Inside the Banking Crisis: The Untold Story

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A&C Black, May 22, 2014 - Political Science - 240 pages
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It was one of the gravest challenges faced by any British government in peacetime. The banking system, taken for granted by most of the population to pay for life's essentials, came close to collapse. Yet nobody going about their business in October 2008 had any inkling how vulnerable the nation's financial infrastructure was. Nobody, that is, bar a small group of policymakers and ministers working frantically in Whitehall and the City of London.

Royal Bank of Scotland, larger than the entire annual output of the UK economy, had toppled. Another banking giant Halifax/Bank of Scotland was in desperate need of a bailout. A staggeringly large bill had to be paid to stave off disaster. But could Britain afford it? Might foreign investors conclude that the UK's public finances could not take the strain and the game was up? Yet doing nothing might have seen cash machines closed, depositors panicking and troops on the streets.

These were the appalling dilemmas facing Downing Street, the Treasury and financial regulators in the darkest hours of the crisis triggered by the crash of the US bank Lehman Brothers. As political leaders in the United States confronted challenges to their own system, their British counterparts could rely on nobody for help. A solution had to be found and fast. To their immense credit, a rescue package was unveiled and markets were reassured. But saving the banks was one thing – securing their future to the benefit of taxpayers and customers was another. Decisions made since the traumatic weeks of October 2008 have cast a long shadow.
The UK economy is still bearing the scars. RBS is not repaired, some small businesses are struggling to get credit and public appetite for explanations of what happened remains high.

This book is the definitive insider's guide to the UK banking crisis, the drama and characters involved in the collapse of some of the major pillars of British banking and the commitment of 66 billion of taxpayers' money. This as yet untold story is informed by conversations with highly placed policymakers, including many of the key players, and explains what really happened behind closed doors in Downing Street and the City.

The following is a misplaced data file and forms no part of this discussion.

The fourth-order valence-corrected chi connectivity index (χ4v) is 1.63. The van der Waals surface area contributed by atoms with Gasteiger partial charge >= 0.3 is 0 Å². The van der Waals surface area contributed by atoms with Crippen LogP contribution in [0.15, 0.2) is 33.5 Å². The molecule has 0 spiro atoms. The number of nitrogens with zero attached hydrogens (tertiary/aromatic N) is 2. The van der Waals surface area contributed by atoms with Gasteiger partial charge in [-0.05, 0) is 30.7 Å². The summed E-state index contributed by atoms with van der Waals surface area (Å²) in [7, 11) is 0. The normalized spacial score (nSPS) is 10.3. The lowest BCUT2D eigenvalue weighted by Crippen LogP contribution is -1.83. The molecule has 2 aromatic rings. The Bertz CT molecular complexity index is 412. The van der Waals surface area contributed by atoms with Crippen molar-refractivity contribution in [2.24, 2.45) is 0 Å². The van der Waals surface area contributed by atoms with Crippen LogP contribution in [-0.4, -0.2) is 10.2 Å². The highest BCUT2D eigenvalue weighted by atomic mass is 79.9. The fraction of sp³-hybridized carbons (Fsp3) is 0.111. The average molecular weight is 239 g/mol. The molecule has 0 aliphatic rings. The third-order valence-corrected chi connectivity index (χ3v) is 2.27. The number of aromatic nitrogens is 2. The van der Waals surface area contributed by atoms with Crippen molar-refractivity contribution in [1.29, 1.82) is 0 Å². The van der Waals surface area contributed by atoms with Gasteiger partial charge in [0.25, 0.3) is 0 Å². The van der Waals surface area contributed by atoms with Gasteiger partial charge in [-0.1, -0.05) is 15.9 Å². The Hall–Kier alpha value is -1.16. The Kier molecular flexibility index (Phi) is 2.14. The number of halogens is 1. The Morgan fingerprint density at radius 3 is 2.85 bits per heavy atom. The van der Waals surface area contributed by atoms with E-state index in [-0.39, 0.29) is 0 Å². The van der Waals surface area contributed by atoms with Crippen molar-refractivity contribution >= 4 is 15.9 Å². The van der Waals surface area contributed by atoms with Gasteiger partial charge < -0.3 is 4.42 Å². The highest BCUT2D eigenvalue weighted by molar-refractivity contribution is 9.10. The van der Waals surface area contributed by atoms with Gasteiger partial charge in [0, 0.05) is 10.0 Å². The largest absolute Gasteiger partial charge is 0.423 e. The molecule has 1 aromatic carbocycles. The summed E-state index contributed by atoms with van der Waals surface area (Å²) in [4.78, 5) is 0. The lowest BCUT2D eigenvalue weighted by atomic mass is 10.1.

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Contents

Introduction
1
The Rock crumbles
11
The Rock rescue
29
Banks on the brink
43
The Financial storm breaks
65
Britain on the brink
85
Britain stands alone
111
Battle for banking survival
135
Banks struggle to rebuild
157
Timeline
179
Postscript
209
Bibliography
213
Index
215
Copyright

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About the author (2014)

Hugh Pym is one of the few leading broadcasting correspondents to have covered the financial crisis continuously since 2007 when the credit crunch struck and Northern Rock was crippled. He reported on developments in the summer of 2008 when the UK plunged into recession followed by the global meltdown triggered by the collapse of Lehman brothers. He covered the dramatic Government banking bailouts and was part of the BBC News team which won a Royal Television Society award for coverage of the financial crisis.
Hugh has worked as a BBC correspondent since 2001 and stood in as Economics Editor when Stephanie Flanders was on maternity leave in 2008/09. Since then he has been Chief Economics Correspondent for BBC News, covering major economic and banking developments.

Hugh is co-author (with Nick Kochan) of The Guinness Affair (1987), Gordon Brown - First Year in Power (1998), and What Happened? (2008). He has won Commentator of the Year awards from the British Venture Capital Association and the Business Services Association.